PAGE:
Fmcg companies face a ‘perfect storm’ of cost pressures, which is causing increasing headaches in c-suites. Elevated Covid costs from 2020 are not receding as quickly as expected given new restrictions in parts of Europe and Asia. Yet seismic changes in how consumers are shopping, particularly the boom in e-commerce, has meant fmcg spend on digital and data analytics is spiraling in an attempt to keep up with this unprecedented channel shift.
After a decade of commodity deflation, pricing growth has understandably been muted. Mix or premiumisation has become a bigger driver of growth than pricing or even volume. Some management teams had even gone as far as to say pricing is dead and mix is ‘the new price’ – it is much easier to launch new ‘premium’ products with higher prices than to ask retailers for list price increases on existing SKUs.
However, according to Barclays’ economists, over the past six months we have seen the biggest quarterly jump in inflation for more than a decade, with some commodity prices up 50%. Hedging can delay the impact but can’t stop it. What started off as localised hotspots of inflation have quickly developed into broad-based pressure across ingredients, energy, and packaging baskets.
The reasons for this spike in input costs are complex. A big factor is the weakness of the US dollar, given most commodities are priced in dollars and a lower dollar drives demand. This has been coupled with droughts in parts of South America and record demand from China for corn and soybeans for hog feed, as it recovers from African swine fever. The current pinch points are in soy, grains, and pulp, but other commodities like coffee are likely to move into the spotlight – US coffee inventories are at six-year lows and the market could move into deficit due to droughts in Brazil.
A number of other factors are exacerbating the situation: Firstly, logistics costs are at record levels due to freight and container prices, which have doubled due to strong Chinese exports. Secondly, there are general expectations that we will see a strong GDP rebound, as vaccinations scale up and mobility increases. Thirdly, we are seeing significant demand for sustainable raw materials, such as recycled food grade plastics, as companies aim to deliver on their net zero carbon promises. Adding to this picture are the current ultra-low interest rates and record Central Bank monetary stimulus – clearly, there is plenty of fuel for the commodities rally.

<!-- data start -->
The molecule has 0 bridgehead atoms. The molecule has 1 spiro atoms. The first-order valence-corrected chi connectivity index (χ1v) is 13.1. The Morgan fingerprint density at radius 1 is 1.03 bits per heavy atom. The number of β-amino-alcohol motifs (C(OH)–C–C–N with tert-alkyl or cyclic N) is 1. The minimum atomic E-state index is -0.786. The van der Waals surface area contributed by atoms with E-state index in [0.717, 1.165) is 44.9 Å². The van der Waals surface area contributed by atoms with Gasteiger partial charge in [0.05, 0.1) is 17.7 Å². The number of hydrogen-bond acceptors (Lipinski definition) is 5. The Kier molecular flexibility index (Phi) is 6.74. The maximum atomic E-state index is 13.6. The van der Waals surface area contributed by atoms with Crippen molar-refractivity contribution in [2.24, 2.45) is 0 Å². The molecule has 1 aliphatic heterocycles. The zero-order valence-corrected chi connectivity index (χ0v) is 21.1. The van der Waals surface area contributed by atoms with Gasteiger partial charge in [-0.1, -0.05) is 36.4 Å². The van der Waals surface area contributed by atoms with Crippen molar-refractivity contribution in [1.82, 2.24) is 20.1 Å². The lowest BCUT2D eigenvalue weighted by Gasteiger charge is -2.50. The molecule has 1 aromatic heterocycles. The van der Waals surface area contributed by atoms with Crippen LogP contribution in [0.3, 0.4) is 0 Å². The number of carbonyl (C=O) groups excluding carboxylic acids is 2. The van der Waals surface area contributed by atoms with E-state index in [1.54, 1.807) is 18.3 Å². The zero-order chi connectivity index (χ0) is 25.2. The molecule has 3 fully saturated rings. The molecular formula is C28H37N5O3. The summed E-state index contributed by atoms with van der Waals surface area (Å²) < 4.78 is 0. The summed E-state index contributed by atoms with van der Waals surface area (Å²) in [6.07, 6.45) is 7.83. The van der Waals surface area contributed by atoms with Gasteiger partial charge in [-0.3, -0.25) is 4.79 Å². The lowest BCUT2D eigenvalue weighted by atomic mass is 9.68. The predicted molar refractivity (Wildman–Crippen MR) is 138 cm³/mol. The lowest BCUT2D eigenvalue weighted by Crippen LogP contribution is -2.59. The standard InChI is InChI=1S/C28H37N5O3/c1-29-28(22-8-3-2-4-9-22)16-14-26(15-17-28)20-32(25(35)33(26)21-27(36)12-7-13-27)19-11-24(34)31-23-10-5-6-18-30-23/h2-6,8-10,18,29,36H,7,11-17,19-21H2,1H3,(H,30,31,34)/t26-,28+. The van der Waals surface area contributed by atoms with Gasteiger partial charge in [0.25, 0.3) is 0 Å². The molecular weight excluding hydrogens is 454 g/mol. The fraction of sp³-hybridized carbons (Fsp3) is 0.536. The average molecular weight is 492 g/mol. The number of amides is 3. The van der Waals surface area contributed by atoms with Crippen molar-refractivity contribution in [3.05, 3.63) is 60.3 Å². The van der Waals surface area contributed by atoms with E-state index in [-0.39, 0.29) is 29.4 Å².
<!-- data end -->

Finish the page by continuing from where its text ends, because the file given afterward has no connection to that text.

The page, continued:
Given the scale of the cost headwind, companies will need to use all levers at their disposal to address this problem. We doubt whether revenue management and cost savings alone will be sufficient to offset the quantum of this challenge, so it’s likely price increases will be needed.
Investors are concerned whether the sector really has the pricing power necessary to offset steep inflation and whether we could see more companies cautioning on profits, as did General Mills recently. In the main, we do think the sector has the ability to push through pricing but there is always a time lag before it becomes visible.
When inflation is so broad based, it is actually easier to pass it on because retailers and competitors all face similar pressures. For example, Kimberly Clark announced it will take mid to high single-digit price increases in the US and Canada. However, getting pricing through in Europe is always more difficult and we expect retailer/supplier price negotiations to be more tense than normal.
In February, Unilever said it expects mid to high single-digit inflation in H1-21, with CEO Alan Jope saying the company would need to be on top of its pricing game. Other companies, such as P&G, have sounded more sanguine about the situation, pointing out it is easier to pass pricing on when the strategy is based on product superiority that consumers want, whilst at the same time driving shelf velocity for retailers.
One of the big consequences from rising pricing for basic foods such as bread is the impact it will have on emerging markets. Not only will it crimp spend in other categories, it also has the potential to spark social unrest if governments are slow to react.